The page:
Some registries already split the two Siamese types as separate breeds or sub-breeds. Proponents of a complete separation of the Siamese variants refer to the ancient form as the Thai cat. Old-style Siamese cats have a modified wedge head meaning it is not elongated like the modern felines. Often called applehead Siamese kittens or cats, these variants have markedly rounder heads than the modern type. The ears on an old-style Siamese are large but proportional to the cat’s head. Nothing about the old-style Siamese is extreme. The body is medium in size and substance as are the legs. Likewise, the tail is the same length as the body and only mildly tapering.
Coat and Siamese Albinism
Siamese cats of both types have short, fine fur that gives their coats a silky feel. They are distinguished by light-colored bodies and distinctively dark shadings on their points. Points refer to the extremities and refer to the facial mask, ears, tail, feet, and lower legs. A Siamese cat has a faint trace of colored hair that connects its facial mask to its ears. Its nose and paw pads should match its points. Siamese cats have a unique form of temperature-dependent albinism. Pigment fails to develop in places where the cat’s temperature is above 93 to 100 degrees Fahrenheit. This is because Siamese cats have a gene that renders them ineffective at producing melanin above a certain temperature. By the time you see Siamese kittens for sale, they have partially developed their points. But they are born entirely white or cream-colored because the warmth of their mother’s uterus prevents any pigment production. They are usually a year old or more before they have fully developed their color points. Cats that live in cold climates have darker body fur than those in warmer areas. A lack of pigmentation in Siamese cats also gives them intense blue eyes. The shade tends to vary with the point color, but these cats should always have vivid eyes with a non-white iris.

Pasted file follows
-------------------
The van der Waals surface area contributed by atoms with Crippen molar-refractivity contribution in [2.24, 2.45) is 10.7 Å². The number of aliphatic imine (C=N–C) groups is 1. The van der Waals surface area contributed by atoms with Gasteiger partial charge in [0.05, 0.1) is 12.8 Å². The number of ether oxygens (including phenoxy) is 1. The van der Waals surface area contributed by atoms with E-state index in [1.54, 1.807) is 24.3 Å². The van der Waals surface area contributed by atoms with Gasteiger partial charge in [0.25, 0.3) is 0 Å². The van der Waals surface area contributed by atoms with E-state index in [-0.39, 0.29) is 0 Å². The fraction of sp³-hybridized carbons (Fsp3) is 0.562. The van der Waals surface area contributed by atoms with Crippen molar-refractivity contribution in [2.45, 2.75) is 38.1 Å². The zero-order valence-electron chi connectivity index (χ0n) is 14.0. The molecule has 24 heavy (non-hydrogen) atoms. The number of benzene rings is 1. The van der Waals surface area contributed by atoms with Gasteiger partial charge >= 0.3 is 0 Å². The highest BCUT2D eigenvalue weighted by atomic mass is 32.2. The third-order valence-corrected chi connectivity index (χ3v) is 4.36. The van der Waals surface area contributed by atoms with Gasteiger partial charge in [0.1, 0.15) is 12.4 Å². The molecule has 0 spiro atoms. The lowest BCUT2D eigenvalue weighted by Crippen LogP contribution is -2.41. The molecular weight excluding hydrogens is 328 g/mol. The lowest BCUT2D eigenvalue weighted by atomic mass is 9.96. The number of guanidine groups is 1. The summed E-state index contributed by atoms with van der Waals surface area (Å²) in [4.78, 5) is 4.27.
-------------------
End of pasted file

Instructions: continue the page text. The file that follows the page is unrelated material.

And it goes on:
Most registries only accept four standard colors for the Siamese cat for sale. The date in parentheses represents the year the color was first recognized.